Any of us needing motivation to stick with the hard work of fitness must meet Nathaniel Hines.
“I was born September 28, 1920,” Hines said. “I’m still exercising.”
That’s right, math done. Hines is 92.
Three times every week, Hines walks the treadmill, rides the bicycle and lifts weights. He spent the past three years at the Garner Senior Center. Now, he’s a regular at the Whitaker Mill Road senior center closer to home.
And he’s commanding attention.
Hines caught Peggy Hopson’s attention at the Garner Senior Center. Hines was on the treadmill when she went in to exercise – and when she left. Surely, she thought, he must be younger, so she asked.
“When he said he was in his 90s, I ’bout dropped my teeth,” said Hopson, who is 74. “He’s just amazing. He would be such a great role model for young people today. He is the greatest generation.”
Hines is among the increasing population of America’s “older old,” which is what the Administration on Aging calls people over 85. More and more, longer life is attributed to healthy diets and regular cardio and strength-building exercises. It combats the signs of aging: disease, frailty, lack of energy; the same things caused by lack of fitness.
Hines is proof that any of us – no matter our age – can get fit, stay fit and, perhaps, live healthier and longer.
“If you continue to stay active and take good care of yourself, you can continue to do the things you want to do into your 80s and longer,” said Nancy Hulbert, the town of Garner’s Adult and Fitness Program specialist. “Nathaniel was an inspiration to others here who were much younger.
“Age is just a number,” Hulbert said. “Do you know how many women at the senior center wanted me to fix them up with Nathaniel? He’s amazing.”
Hines looks to be a man in his 60s, including all of his own teeth, he notes. He lives alone in a townhouse off Hargett Street. When it was heavily damaged in the tornado, he spearheaded repairs. He drives a Miata sports car wherever he goes, including to pick up his great grandson from school. He takes friends on errands. And he travels.
Even though Hines isn’t sure what all the fuss is about, he shares what motivates him.
“The way you treat you own body has a lot to do with your longevity,” he said, adding he eats mostly fish and chicken, with a little beef and shrimp on rare occasion. “I don’t think a little bit of anything will hurt you.”
Hines needed some reminders along the way.
Soon after a cruise, Hines, then 81, recalls being unusually tired following a short walk to his car after his part-time job one evening. He drove straight to Rex Hospital.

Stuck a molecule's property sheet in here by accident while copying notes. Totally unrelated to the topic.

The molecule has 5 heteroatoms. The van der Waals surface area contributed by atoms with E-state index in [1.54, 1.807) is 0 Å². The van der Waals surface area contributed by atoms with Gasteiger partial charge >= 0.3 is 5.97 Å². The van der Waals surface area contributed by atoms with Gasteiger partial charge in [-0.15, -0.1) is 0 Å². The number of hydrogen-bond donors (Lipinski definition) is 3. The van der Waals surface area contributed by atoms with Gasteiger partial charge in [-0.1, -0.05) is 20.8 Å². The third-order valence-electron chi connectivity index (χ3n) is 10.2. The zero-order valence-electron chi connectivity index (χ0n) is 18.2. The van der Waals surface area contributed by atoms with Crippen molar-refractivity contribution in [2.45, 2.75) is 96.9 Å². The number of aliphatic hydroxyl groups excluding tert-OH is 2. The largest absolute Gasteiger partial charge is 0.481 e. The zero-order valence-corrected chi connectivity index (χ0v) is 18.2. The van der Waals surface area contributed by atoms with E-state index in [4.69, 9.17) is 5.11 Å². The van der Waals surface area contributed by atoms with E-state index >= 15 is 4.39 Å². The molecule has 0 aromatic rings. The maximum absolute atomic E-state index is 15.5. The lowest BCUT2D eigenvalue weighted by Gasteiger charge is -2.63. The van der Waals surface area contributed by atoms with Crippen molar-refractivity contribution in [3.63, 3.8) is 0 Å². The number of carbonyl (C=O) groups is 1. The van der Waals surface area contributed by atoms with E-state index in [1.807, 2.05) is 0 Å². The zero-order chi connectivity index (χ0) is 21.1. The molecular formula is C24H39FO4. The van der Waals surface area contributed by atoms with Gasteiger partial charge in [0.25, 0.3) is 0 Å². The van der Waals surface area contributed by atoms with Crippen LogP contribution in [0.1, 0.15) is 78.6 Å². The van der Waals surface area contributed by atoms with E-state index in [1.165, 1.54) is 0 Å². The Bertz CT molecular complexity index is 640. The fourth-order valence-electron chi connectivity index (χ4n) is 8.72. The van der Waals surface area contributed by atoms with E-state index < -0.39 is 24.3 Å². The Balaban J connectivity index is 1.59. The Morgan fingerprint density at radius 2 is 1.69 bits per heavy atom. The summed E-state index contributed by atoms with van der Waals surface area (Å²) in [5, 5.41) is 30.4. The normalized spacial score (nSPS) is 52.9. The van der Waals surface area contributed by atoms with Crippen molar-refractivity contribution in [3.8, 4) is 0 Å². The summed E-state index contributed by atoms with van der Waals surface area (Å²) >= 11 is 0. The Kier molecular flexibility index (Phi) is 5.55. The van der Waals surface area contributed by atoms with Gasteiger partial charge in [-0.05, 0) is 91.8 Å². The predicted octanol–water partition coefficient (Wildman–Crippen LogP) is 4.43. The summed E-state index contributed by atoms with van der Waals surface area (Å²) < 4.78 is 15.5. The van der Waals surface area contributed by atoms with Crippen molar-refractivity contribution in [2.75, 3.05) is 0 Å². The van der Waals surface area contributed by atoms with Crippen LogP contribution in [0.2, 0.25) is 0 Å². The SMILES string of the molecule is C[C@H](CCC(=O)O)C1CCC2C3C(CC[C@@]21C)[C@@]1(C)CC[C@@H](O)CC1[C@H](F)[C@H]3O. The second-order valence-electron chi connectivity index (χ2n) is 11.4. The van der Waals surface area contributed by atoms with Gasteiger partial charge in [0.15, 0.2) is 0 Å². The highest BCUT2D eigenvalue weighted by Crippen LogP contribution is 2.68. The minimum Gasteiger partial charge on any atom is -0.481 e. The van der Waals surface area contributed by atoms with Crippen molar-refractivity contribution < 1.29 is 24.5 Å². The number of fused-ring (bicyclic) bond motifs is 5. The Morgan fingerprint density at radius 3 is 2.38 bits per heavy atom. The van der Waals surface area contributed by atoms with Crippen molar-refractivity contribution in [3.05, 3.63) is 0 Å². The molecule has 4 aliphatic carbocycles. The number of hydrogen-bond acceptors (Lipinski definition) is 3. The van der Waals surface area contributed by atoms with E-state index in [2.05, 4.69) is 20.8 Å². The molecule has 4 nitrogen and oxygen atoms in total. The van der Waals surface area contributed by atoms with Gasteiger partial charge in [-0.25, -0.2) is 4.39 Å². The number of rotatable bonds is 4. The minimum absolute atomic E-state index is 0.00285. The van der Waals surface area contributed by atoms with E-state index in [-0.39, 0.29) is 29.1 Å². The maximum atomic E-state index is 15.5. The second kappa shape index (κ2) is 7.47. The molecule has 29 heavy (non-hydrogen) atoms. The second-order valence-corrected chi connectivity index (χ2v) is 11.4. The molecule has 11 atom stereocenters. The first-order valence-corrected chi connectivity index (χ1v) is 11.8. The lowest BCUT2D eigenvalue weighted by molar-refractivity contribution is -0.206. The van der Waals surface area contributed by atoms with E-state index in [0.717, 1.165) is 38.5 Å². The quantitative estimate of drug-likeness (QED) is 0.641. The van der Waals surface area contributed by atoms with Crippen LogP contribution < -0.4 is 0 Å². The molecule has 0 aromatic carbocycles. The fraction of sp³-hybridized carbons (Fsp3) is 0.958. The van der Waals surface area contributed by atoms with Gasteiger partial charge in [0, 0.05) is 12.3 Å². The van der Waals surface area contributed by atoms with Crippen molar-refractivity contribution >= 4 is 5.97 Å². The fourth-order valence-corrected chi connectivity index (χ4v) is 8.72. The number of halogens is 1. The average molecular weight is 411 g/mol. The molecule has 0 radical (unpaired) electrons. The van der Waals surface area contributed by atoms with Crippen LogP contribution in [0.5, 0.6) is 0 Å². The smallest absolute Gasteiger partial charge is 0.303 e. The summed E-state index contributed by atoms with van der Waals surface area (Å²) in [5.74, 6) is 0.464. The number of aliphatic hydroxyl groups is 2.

Doctors initially suspected clogged arteries, he said. The reality: A quadruple bypass was needed.
“I started exercising before I got out of there,” Hines said. “I haven’t had any problems since.”
Childhood on the farm
Raised on a small farm in Bladenboro in southeastern North Carolina, Hines was the ninth of 10 children born to Cicero and Amanda Monroe Hines. He only remembers life with his father and three of his siblings. Tuberculosis killed everybody else. His mother died in 1925. Three brothers and three sisters died, too.
When Hines was 7, his father married a woman whose daughter became Hines’ sister. Now living near Wilmington, she’s 91. Hines’ only surviving biological sibling, the youngest, still lives in Bladenboro. He’s 90.
As a child, Hines said, the family’s farm of peas, beans, corn, potatoes, peanuts – and the beets and okra he still loathes – kept him active. So did basketball and baseball. Hines’ focus on fitness continued during a stint in the U.S. Army from 1941 to 1945 that took him from North Carolina to Texas, and from France to Japan.
In 1943, Hines married his high school sweetheart, Lottie Odell Baldwin. She died of heart failure in 1964. The couple had two daughters. Hines’ second wife died in 1986 following a stroke, and his oldest daughter, Rita, died of lung cancer in 2003. She was 59. Hines’ youngest daughter, Angela, as well as his grandchildren, nieces, nephews and other family, still stick close.
Following an Honorable Discharge, Hines graduated from what then was N.C. A&T College. He went on to work as a budget analyst for the Department of State in Washington, D.C., and served in the Peace Corps in Liberia. When he returned to North Carolina, Hines worked for the state and N.C. State University.
“I have been pretty healthy all my life, except when I was a little boy…I ate some green peanuts and that almost killed me,” he said. “But that still didn’t turn me off from peanuts!”
Hines laughed, then said, “Well, I’ve decided that, on anything, you shouldn’t eat too many.
“Just eat what you need.”